Like great literature, sometimes the cinematic arts are a source of theological insight. The Fisher King, a now-classic movie dating back to 1991, has plunged me into eschatology, the theology of heaven, hell, and purgatory.
Parry is a homeless man suffering delusions as a result of post-traumatic stress. He is enamored of Lydia, who works for a Manhattan publishing firm as a low-level editor and who is extraordinary only for her klutziness. At the close of each business day, Parry trails the unaware Lydia through Grand Central Station as she plows her way through the crowd on the way to her commuter train. The scene captures Parry entering the station ten or so paces behind Lydia. As he plunges into the crowd, eyes fixed only on Lydia, the first tentative beats of a Viennese waltz are heard, the immense space becomes a ballroom, the music swells, and the crowd dissolves into a swirling mass of dancers. People of all walks, colors, and backgrounds – business people, sailors, nuns, teenagers, Hasidic Jews – twirl with grace and joy in the line of dance while Lydia wends her way with Parry in tow. Then, as the clock strikes 5, the waltz dissolves into, once again, the hurly-burly of the crowd.
That dance scene gave me a fresh image and vision of heaven.
Culture and religion offer us images of what the afterlife will be like. Long ago, our Catholic tradition settled on the metaphor that the good and righteous would enjoy the “beatific vision,” a phrase that literally means seeing that makes happy. Now I hope as much as anyone for the blessedness of knowing God face-to-face, but as a child of the television age, I find “beatific vision” a less than satisfying thumbnail description of eternal life in heaven. It is static, passive, and, frankly, boring; it turns eternal happiness into life as a perpetual couch potato with the added benefit of lacking commercial interruptions.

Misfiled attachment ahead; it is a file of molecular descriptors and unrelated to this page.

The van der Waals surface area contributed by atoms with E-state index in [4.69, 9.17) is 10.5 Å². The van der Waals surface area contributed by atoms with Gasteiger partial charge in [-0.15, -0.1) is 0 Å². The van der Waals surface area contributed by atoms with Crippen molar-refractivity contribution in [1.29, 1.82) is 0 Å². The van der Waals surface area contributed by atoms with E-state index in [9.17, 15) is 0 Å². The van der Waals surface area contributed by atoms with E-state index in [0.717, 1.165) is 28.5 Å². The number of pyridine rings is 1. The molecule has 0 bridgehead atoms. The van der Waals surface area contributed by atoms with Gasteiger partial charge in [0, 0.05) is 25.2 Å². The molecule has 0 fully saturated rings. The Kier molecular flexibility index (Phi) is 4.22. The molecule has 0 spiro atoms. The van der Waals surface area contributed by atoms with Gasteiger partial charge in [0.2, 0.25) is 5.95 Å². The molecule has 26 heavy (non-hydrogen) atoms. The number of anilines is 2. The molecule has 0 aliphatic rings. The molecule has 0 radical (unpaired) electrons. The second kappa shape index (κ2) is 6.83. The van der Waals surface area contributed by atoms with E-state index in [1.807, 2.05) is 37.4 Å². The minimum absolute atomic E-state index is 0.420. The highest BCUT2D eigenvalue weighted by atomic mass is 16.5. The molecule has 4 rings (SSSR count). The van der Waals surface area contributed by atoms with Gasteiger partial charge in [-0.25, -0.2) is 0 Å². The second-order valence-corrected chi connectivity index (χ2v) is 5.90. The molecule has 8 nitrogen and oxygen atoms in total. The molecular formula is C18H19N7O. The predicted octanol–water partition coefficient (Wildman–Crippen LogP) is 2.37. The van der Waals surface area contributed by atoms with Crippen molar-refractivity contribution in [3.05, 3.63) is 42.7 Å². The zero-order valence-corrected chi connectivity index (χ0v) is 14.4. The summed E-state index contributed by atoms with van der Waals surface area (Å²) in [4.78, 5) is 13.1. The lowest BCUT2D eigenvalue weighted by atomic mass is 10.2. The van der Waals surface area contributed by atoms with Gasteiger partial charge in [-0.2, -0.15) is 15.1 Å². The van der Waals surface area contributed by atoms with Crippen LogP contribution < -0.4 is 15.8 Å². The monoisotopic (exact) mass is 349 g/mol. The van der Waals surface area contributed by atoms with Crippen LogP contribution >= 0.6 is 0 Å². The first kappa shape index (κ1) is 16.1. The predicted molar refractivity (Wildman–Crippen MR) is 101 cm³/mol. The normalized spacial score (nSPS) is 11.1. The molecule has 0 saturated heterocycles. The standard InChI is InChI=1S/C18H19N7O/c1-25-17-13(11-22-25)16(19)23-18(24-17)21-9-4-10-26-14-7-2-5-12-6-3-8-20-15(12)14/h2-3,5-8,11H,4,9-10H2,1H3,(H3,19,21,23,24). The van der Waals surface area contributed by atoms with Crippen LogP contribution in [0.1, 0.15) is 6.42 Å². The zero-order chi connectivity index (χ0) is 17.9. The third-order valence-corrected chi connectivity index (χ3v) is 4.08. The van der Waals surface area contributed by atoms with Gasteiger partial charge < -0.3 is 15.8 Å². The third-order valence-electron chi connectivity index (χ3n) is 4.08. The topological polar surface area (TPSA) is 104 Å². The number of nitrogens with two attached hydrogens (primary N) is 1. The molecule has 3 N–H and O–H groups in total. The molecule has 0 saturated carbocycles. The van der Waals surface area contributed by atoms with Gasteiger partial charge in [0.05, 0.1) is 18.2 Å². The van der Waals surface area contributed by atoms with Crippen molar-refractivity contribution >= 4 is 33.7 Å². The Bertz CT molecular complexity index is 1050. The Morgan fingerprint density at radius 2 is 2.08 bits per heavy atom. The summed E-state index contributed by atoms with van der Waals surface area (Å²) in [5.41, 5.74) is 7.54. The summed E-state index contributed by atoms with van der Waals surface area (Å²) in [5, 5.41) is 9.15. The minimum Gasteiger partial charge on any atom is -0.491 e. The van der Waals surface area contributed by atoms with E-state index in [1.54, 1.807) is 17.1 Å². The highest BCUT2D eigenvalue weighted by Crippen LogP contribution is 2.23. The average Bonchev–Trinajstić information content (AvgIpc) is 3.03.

In sharp contrast, the dancing scene at Grand Central Station supplies a dynamic and active image. None of the dancers loses his or her individuality, yet the entire corps of dancers twirl and swirl as one to the pulse of the gorgeous music. Each one knows and revels in the dance, each one practices superb floorcraft, and the result is a magnificent, organic unity.
The scene, barely two minutes long, took 9½ weeks to stage and shoot. Such perfection is not easily achieved. I shudder to think of how much jostling and how many collisions ended up on the cutting-room floor. Imagine all the blisters and sore muscles and other physical and emotional aches the dancers had to endure. None of that mattered once the footage got distilled down to the finished two minutes.
Eternally twirling and swirling in the cosmic dance, to the music of the spheres, where every step and pattern has been perfectly internalized, where continually each dancer changes partners with grace and ease, where the feet never get blistered or sore, where one never runs out of breath or energy, where the music never stops building, where no one ever gets bored. . . .
Now that’s heaven.
Bob Cassey lives in Glen Ellyn, Illinois. He is a retired lawyer and a permanent deacon who ministers at St. Petronille Parish. He has a Master of Arts degree in Word & Worship from the Catholic Theological Union in Hyde Park, Chicago.